Government bank regulators have proclaimed a new policy extending deposit insurance to $300 billion kept in overseas branches of U.S. banks, although the coverage is not authorized by law and banks do not pay for the insurance.

The Federal Deposit Insurance Corp., spelling out explicitly what had been an informal policy of insuring offshore deposits, said the strategy is necessary to protect the competitive position of the nation's big banks. The nine largest U.S. banks, according to the FDIC, have 51 percent of their deposits in offshore branches.

The new policy, taken without consultation with Congress or the Treasury Department, has already split the banking industry and sparked criticism from Congress, which is considering an overhaul of the federal bank insurance programs in the wake of a costly cleanup of the savings and loan industry.

The FDIC position was detailed in a letter written last week by Paul G. Fritts, director of supervision, explaining why the agency bailed out depositors who had $37 million in accounts in a Nassau branch of National Bank of Washington. Pointing to the heavy reliance of big banks on overseas deposits, Fritts said, "it was believed that negative repercussions would have been felt by these money-center banks if the Nassau deposits were not included in the NBW transaction, because of the confusion in the international markets that would have been created by such a decision."

International business is becoming increasingly important for big U.S. banks, which have huge operations in financial centers like London and Tokyo. Although most other nations do not have elaborate deposit insurance systems like that of the United States, their governments have promised to stand behind banks and protect depositors when banks fail. U.S. bankers contend they must be able to offer the same kind of protections to compete with their foreign rivals.

The deposit insurance system created by Congress in the 1930s does not authorize the FDIC to insure depositors in foreign branches of U.S. banks, but the FDIC has found ways to protect offshore accounts indirectly.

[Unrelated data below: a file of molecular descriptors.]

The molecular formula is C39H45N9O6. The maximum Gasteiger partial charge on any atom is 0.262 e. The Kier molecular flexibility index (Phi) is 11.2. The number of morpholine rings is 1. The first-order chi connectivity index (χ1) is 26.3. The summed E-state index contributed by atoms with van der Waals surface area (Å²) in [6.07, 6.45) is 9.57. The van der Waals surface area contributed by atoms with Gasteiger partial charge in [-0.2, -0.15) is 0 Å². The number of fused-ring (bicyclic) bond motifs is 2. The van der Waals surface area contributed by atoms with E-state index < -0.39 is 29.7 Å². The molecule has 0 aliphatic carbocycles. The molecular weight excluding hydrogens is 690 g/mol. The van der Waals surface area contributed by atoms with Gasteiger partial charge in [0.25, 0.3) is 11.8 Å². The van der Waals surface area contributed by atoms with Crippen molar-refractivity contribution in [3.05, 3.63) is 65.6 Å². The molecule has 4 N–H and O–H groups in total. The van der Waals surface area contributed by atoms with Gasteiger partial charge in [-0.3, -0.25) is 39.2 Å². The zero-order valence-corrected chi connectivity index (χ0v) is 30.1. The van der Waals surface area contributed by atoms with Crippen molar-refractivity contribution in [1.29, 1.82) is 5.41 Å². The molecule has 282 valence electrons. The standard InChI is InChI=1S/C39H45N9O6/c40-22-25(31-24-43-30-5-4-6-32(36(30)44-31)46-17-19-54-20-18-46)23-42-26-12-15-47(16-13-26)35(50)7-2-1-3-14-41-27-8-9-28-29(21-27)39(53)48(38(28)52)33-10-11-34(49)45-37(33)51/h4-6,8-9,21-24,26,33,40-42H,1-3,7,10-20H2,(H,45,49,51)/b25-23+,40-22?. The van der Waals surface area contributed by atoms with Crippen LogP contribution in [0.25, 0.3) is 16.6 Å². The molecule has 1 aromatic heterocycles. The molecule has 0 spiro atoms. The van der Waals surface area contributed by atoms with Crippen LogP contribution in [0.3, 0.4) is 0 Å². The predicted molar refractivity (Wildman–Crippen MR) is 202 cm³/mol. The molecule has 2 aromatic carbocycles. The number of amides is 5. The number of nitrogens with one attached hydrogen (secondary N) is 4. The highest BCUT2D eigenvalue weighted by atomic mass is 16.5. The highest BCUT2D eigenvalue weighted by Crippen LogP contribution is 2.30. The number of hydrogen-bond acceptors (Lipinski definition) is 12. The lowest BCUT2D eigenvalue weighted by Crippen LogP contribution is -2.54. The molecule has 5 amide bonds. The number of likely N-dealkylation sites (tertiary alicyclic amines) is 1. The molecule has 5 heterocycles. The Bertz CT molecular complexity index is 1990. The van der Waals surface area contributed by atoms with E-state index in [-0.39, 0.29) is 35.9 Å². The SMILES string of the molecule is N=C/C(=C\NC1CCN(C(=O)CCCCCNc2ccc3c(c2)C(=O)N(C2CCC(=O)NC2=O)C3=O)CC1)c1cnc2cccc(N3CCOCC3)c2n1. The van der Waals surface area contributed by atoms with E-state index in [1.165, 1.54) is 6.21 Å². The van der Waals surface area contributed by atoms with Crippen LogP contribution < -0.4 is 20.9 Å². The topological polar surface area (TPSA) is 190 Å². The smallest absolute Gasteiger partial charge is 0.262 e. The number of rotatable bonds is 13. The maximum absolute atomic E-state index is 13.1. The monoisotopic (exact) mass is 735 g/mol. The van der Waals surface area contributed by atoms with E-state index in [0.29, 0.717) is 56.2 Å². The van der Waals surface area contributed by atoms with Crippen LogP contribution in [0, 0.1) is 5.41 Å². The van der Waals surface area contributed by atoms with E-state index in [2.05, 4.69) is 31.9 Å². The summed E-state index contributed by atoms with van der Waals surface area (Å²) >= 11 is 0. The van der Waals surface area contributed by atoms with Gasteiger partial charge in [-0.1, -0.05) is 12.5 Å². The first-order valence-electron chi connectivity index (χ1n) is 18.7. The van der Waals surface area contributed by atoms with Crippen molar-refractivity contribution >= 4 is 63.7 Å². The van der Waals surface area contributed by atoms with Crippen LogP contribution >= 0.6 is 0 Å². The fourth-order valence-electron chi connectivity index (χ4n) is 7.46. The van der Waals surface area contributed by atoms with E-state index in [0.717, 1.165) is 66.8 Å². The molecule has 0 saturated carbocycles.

In most cases, the FDIC finds it cheaper to sell a failed bank to some other financial institution rather than simply pay off depositors. When the bank is sold, all deposits are transferred to the new owner -- in effect saying to the foreign depositors that the new bank will honor their accounts.

FDIC officials say bank rescue deals that protect foreign depositors are both justified and legal, so long as the cost to the taxpayers is less than paying off the depositors directly. Foreign depositors have been made whole in all bank failures for several years, FDIC officals said. In the case of NBW, the branch in the Bahamas was sold to Riggs National Bank, which took over the entire NBW operation.

The FDIC policy spelled out in the NBW case is likely to add to the pressure in Congress to revamp the deposit insurance system. There is already widespread bipartisan support in both houses of Congress to change the way overseas accounts are handled.

One solution -- advocated by Senate Banking Committee Chairman Donald W. Riegle Jr. (D-Mich.) -- is to renounce the FDIC policy and specifically forbid the FDIC from protecting offshore depositors in any way.

An alternative plan would require banks to pay for deposit insurance on their overseas deposits, as proposed by a number of legislators, including House Banking Committee Chairman Henry B. Gonzalez (D-Tex.), Senate Minority Leader Robert J. Dole (R-Kan.), Sen. Charles E. Grassley (R-Iowa) and Sen. Jim Sasser (D-Tenn.). The FDIC now has no legal power to make banks pay insurance premiums on their overseas accounts, since those accounts are not covered by law.

The banking industry is sharply divided on the issue. The American Bankers Association backs the Riegle proposal to deny deposit insurance coverage on foreign accounts while the Independent Bankers Association of America endorses charging banks for insurance on overseas accounts.

The FDIC could collect an additional $600 million a year to bolster the beleaguered deposit insurance fund if banks were charged premiums on their overseas deposits, said Kenneth Guenther, executive vice president of the Independent Bankers, which represents small banks that don't have foreign branches.

The FDIC policy was spelled out in a letter to Guenther, who described it as "an unusual letter. They're almost calling attention to the inequities in the whole system." Guenther and many members of Congress contend the FDIC policy is unfair to little banks, which must pay for federal insurance on all their deposits while the big banks get insurance on their foreign deposits.